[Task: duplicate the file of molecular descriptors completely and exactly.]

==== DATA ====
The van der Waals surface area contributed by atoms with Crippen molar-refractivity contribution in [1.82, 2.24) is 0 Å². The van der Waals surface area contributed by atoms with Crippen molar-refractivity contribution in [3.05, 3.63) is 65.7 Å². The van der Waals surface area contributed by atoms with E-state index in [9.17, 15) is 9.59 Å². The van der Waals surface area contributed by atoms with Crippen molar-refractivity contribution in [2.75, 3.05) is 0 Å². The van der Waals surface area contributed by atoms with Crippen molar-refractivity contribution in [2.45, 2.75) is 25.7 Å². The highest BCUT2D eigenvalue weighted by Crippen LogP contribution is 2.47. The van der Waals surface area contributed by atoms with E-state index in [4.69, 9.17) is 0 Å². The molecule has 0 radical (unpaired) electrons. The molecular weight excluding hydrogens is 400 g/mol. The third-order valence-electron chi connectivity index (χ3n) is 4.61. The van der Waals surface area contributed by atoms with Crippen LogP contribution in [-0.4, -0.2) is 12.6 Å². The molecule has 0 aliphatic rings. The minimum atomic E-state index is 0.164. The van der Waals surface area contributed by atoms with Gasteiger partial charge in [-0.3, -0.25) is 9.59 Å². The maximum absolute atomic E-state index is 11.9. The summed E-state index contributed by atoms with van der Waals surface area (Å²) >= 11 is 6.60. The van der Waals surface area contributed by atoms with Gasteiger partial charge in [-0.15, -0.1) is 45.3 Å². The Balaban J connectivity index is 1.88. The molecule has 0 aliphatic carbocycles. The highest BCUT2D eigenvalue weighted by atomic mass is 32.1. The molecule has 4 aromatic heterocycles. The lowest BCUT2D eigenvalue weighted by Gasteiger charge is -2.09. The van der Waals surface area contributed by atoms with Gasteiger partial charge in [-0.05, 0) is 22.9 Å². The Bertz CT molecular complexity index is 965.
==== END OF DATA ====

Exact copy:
The van der Waals surface area contributed by atoms with Crippen molar-refractivity contribution in [1.82, 2.24) is 0 Å². The van der Waals surface area contributed by atoms with Crippen molar-refractivity contribution in [3.05, 3.63) is 65.7 Å². The van der Waals surface area contributed by atoms with E-state index in [9.17, 15) is 9.59 Å². The van der Waals surface area contributed by atoms with Crippen molar-refractivity contribution in [2.75, 3.05) is 0 Å². The van der Waals surface area contributed by atoms with Crippen molar-refractivity contribution in [2.45, 2.75) is 25.7 Å². The highest BCUT2D eigenvalue weighted by Crippen LogP contribution is 2.47. The van der Waals surface area contributed by atoms with E-state index in [4.69, 9.17) is 0 Å². The molecule has 0 radical (unpaired) electrons. The molecular weight excluding hydrogens is 400 g/mol. The third-order valence-electron chi connectivity index (χ3n) is 4.61. The van der Waals surface area contributed by atoms with Crippen LogP contribution in [-0.4, -0.2) is 12.6 Å². The molecule has 0 aliphatic rings. The minimum atomic E-state index is 0.164. The van der Waals surface area contributed by atoms with Gasteiger partial charge in [-0.3, -0.25) is 9.59 Å². The maximum absolute atomic E-state index is 11.9. The summed E-state index contributed by atoms with van der Waals surface area (Å²) >= 11 is 6.60. The van der Waals surface area contributed by atoms with Gasteiger partial charge in [-0.15, -0.1) is 45.3 Å². The Balaban J connectivity index is 1.88. The molecule has 0 aliphatic carbocycles. The highest BCUT2D eigenvalue weighted by atomic mass is 32.1. The molecule has 4 aromatic heterocycles. The lowest BCUT2D eigenvalue weighted by Gasteiger charge is -2.09. The van der Waals surface area contributed by atoms with Gasteiger partial charge in [-0.05, 0) is 22.9 Å². The Bertz CT molecular complexity index is 965.